FROM Robert Zarate
The Pentagon, 'Sequester' and National Security In August, when the White House and Congress failed to agree on taxes and spending, they compromised on what's called "sequester." That means an automatic 10 percent across-the-board cut in domestic spending and in the Pentagon, effective on the first day of next year. Defense Secretary Leon Panetta says that would be "a disaster" for the Pentagon. How much defense spending does the United States really need? How much can it reasonably afford? Will it really happen or will the White House and Congress kick the can down the road once again?
The Pentagon, 'Sequester' and National Security The US plans to spend more on defense next year than the next 17 countries combined. So why is Washington so worried about an automatic 10 percent cut? That's part of what's called "sequester," the deal made by both parties in August, when they failed to agree on an overall federal budget. Now, facing a deadline at the end of this year, Democrats and Republicans call it, "unthinkable," "devastating" and "deeply destructive." Defense Secretary Leon Panetta says that would be "a disaster" for the Pentagon. Republican John McCain agrees, and so do both President Obama and Mitt Romney. Why, at a time when the wars in Iraq and Afghanistan are winding down and many Americans tell pollsters the US can't afford to be the "world's policeman?" Would the US suddenly be weaker? What about jobs? Is this the political club that could finally knock financial sense into the "military-industrial complex?"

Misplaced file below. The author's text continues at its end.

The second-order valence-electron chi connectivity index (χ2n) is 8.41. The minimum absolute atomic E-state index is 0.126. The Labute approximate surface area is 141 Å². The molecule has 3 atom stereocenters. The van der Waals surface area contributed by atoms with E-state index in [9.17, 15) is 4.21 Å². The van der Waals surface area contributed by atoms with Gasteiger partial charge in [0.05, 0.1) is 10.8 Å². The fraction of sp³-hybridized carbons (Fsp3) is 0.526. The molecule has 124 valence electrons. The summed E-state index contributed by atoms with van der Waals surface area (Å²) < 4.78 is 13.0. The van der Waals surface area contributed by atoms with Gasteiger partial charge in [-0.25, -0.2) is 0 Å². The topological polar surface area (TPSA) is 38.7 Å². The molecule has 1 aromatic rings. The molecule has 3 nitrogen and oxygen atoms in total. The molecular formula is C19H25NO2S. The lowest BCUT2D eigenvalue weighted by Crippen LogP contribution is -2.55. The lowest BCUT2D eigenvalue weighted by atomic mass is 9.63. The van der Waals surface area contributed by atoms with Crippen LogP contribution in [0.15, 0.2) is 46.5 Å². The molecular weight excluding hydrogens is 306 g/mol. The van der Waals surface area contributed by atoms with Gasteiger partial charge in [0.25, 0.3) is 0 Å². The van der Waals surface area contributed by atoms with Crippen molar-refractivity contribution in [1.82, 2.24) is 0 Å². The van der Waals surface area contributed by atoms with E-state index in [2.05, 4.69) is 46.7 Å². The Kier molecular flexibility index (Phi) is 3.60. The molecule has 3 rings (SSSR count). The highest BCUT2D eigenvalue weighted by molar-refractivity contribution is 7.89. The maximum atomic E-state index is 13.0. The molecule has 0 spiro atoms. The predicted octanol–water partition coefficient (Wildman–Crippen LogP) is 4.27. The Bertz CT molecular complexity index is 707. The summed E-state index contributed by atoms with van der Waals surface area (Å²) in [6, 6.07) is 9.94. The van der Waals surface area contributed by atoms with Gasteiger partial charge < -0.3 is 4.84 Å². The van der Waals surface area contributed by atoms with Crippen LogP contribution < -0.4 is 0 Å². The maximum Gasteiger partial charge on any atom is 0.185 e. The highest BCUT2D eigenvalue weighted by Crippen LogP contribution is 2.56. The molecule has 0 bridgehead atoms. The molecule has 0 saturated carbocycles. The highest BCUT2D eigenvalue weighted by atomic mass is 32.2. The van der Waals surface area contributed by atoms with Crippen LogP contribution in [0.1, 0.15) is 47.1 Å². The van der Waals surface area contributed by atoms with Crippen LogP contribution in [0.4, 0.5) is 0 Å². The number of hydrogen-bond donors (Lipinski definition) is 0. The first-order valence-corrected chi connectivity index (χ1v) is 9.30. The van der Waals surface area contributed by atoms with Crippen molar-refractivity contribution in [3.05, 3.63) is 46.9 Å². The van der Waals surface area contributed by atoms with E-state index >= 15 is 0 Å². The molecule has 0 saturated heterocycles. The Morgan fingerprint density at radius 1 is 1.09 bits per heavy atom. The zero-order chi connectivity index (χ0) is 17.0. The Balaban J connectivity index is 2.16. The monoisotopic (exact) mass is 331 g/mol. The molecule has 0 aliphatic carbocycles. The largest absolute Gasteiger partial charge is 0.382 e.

Is the threat from Russia missing from the Russia meddling probe? There's much being made about the Trump administration's possible ties with Russia. But the bottom line is Russia's effort to influence American democracy. Do the President and his aides care enough to take action before voters go back to the polls?
Terrorism and tweets, hate speech and murder Just days before an election, Britain is coping with a rash of deadly terrorism, and Prime Minister Theresa May is on the defensive. And again today, President Trump has tweeted criticism of the Mayor of London. Later, a double murder in Portland, Oregon has revealed the ugly past of a supposedly “progressive” city. One immediate question: is “hate speech” protected by the First Amendment?
White House budget proposal slashes and burns President Trump's first budget request is considered dead on arrival in Congress — a familiar development in Capitol Hill. We hear what it reveals about the priorities of the new administration. What's likely to die… and what might survive?
Trump plays scolder-in-chief with NATO allies At the opening of NATO’s dramatic new headquarters in Brussels today, President Trump acknowledged that Article 5 — promising that “an attack on one nation is an attack on all” -- has only been invoked one time: in the aftermath of September 11. But the President failed to provide what 27 other Alliance members have been waiting for: a re-commitment by America’s new leader to Article 5. Instead, they got a scolding.